August 23, 2019

Are Financial Statements Really Necessary? Yes!

SB 172 of the 2019 Kentucky General Assembly clarified city requirements for submitting city audit and financial statements to the Kentucky Department for Local Government to secure the receipt of municipal aid road fund dollars and to allow the release of other funds held by the state for cities. But what about financial statements? What gives? Well, in regard to the annual preparation of financial statements, nothing has changed since at least 1958. What has changed are the nature and severity of penalties a city could face for the failure to submit these financial statements.

All cities with a population under 20,000 must have each public officer that has “the custody, control, or disbursement of any funds collected from the public in any form” prepare annual financial statements as described by KRS 424.220. Financial statements are simply formal records showing a city’s crucial financial information.  Pursuant to KRS 424.220, financial statements must show the total funds collected during the fiscal year from each source, the total amount disbursed by individual payee, amounts to vendors exceeding $1,000 even if the total is in multiple payments throughout the fiscal year, a certificate from each bank in which funds are or have been deposited during the year showing the balance, and the totals of amounts paid to employees as salary or commission and public utility bills. In lieu of preparing an annual financial statement, cities may opt to prepare quarterly financial statements instead.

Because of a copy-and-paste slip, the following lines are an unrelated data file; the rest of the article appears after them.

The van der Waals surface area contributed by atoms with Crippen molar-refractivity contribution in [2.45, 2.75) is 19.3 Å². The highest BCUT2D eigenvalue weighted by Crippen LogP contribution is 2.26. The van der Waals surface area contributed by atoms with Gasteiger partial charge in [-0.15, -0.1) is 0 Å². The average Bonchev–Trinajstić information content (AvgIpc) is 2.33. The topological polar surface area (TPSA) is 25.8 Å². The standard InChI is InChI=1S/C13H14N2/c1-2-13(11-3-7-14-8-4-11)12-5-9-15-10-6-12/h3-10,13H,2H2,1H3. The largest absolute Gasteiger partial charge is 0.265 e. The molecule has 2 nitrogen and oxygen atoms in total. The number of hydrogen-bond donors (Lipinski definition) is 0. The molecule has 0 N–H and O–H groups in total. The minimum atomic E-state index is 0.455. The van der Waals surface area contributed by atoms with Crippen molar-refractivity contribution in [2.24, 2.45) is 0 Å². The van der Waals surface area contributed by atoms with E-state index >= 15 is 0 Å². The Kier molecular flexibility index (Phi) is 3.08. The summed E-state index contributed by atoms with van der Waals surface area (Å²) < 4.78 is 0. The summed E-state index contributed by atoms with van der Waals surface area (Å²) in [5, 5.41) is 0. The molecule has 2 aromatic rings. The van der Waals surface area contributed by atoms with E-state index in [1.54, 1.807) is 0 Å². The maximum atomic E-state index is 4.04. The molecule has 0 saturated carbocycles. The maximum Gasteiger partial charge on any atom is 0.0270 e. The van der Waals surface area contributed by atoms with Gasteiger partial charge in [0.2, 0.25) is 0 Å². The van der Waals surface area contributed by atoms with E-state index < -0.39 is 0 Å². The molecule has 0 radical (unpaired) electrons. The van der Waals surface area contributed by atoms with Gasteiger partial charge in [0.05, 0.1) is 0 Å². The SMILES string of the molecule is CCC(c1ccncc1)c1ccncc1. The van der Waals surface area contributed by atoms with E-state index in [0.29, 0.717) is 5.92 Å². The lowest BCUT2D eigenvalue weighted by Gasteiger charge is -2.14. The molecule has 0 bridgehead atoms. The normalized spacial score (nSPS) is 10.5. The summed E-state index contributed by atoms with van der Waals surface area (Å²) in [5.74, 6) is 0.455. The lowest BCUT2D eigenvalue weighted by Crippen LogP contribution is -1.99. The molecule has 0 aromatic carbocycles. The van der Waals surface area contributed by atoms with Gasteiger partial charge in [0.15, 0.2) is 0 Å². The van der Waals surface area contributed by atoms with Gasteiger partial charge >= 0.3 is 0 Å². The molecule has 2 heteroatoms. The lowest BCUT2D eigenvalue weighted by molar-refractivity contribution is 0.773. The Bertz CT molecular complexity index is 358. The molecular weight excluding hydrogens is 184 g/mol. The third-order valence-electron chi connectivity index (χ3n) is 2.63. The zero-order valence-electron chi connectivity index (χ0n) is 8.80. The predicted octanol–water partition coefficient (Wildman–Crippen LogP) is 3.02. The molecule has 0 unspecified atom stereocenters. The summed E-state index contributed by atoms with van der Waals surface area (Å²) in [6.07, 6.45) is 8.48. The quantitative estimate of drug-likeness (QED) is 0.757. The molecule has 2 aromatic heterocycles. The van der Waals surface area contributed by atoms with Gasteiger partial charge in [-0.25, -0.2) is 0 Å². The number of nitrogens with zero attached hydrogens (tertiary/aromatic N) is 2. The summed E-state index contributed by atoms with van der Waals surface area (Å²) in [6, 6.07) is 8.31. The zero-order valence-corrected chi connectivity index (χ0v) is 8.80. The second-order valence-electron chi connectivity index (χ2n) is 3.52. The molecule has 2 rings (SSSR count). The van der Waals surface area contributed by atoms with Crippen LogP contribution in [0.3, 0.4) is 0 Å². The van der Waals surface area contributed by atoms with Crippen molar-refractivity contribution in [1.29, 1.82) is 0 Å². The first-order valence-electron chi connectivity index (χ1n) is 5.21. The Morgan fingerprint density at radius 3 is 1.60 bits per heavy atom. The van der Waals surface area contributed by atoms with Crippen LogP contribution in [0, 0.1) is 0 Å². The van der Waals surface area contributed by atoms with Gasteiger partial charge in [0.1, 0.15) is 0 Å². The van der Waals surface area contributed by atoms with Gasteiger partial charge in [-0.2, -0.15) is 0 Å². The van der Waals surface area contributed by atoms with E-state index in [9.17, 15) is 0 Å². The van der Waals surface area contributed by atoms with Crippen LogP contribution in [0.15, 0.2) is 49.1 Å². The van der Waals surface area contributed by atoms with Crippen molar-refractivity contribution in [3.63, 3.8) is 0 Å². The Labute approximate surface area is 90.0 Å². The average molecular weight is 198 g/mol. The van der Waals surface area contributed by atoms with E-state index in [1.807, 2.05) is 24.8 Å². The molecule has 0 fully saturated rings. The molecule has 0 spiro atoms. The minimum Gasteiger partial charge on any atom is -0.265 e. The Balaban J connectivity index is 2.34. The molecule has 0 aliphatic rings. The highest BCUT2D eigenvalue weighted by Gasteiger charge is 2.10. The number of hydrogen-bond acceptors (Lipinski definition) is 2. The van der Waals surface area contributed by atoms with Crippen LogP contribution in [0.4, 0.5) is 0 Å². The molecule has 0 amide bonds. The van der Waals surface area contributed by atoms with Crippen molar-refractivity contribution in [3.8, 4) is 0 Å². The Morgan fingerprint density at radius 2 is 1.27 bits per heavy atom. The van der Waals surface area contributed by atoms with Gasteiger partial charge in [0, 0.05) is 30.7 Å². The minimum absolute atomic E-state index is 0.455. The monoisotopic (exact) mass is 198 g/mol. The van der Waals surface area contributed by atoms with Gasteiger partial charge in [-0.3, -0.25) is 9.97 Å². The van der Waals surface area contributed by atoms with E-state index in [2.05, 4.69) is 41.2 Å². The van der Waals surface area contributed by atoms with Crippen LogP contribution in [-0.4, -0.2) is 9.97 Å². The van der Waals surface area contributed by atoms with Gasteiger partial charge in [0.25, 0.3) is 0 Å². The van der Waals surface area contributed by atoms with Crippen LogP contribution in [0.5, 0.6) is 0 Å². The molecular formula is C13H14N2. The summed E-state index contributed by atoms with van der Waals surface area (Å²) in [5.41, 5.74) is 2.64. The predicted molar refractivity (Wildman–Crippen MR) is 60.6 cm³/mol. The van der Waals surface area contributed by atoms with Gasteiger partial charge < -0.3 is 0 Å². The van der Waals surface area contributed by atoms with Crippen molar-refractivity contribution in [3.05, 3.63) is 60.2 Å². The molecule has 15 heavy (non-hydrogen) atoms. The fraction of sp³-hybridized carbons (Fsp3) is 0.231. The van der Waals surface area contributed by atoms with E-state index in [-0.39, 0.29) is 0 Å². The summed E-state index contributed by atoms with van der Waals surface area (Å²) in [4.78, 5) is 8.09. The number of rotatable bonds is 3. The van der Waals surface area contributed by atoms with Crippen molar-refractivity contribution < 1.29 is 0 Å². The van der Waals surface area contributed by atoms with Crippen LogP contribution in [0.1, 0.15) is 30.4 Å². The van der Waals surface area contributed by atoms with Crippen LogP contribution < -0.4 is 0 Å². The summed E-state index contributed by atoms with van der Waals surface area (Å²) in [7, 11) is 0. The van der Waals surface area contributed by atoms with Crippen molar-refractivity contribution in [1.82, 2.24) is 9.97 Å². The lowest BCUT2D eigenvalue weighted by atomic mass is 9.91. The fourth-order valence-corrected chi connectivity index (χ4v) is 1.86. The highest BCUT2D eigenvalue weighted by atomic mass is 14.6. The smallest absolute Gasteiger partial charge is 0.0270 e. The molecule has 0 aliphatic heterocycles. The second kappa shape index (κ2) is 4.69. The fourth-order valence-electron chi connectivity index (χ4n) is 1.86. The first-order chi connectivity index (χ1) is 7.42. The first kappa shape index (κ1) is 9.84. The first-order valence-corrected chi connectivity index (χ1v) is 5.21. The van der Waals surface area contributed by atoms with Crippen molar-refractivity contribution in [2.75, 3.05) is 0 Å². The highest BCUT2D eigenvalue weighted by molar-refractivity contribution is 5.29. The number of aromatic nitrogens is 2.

Publication requirements for financial statements are straight-forward. A city officer that whose city has a full audit performed in a fiscal year must publish the results of the city audit pursuant to KRS 91A.040 (9) and does not also have to publish the annual financial statement. Those cities that do not have an audit performed in an even-numbered fiscal year under an exception in KRS 91A.040 (2), (3), or (4), must publish the annual financial statement. These are cities with a population of 2,000 or less, or that receives and expends from all sources less than $75,000 with no long-term debt. Procedurally, financial statements must be published by placing a legal advertisement at least 6 column inches and in a newspaper that meets the qualifications contained in KRS 424.120. The advertisement must state that the financial statement has been prepared, copies have been provided to each local newspaper of general circulation and other media outlets, and it must be published within 90-days of the close of the fiscal year. To preserve the receipt of any funds from the state, cities must also submit audits and financial statements to Department for Local Government.

Cities that conduct an audit in a fiscal year must forward an electronic copy of the audit to Department for Local Government, by March 1 immediately following the fiscal year being audited. In even-numbered years, cities that publish a financial statement in lieu of an annual audit must forward an electronic copy to the Department for Local Government by October 1 after the close of the fiscal year. Since 2018, the Department for Local Government is required to forward to the Finance and Administration Cabinet the names of any cities that fail to submit the required audit or financial statement. The notice shall state that any funds in possession of any agency, entity, or branch of state government shall be withheld from the city until further notice. KRS 91A.040(12). These penalties are in addition to civil fines and penalties to individual officers that can be imposed by a court of competent jurisdiction under KRS 91A.040 (10).

Please contact Morgain M. Patterson, Director of Municipal Law and Training, with any questions at (859) 977-4212.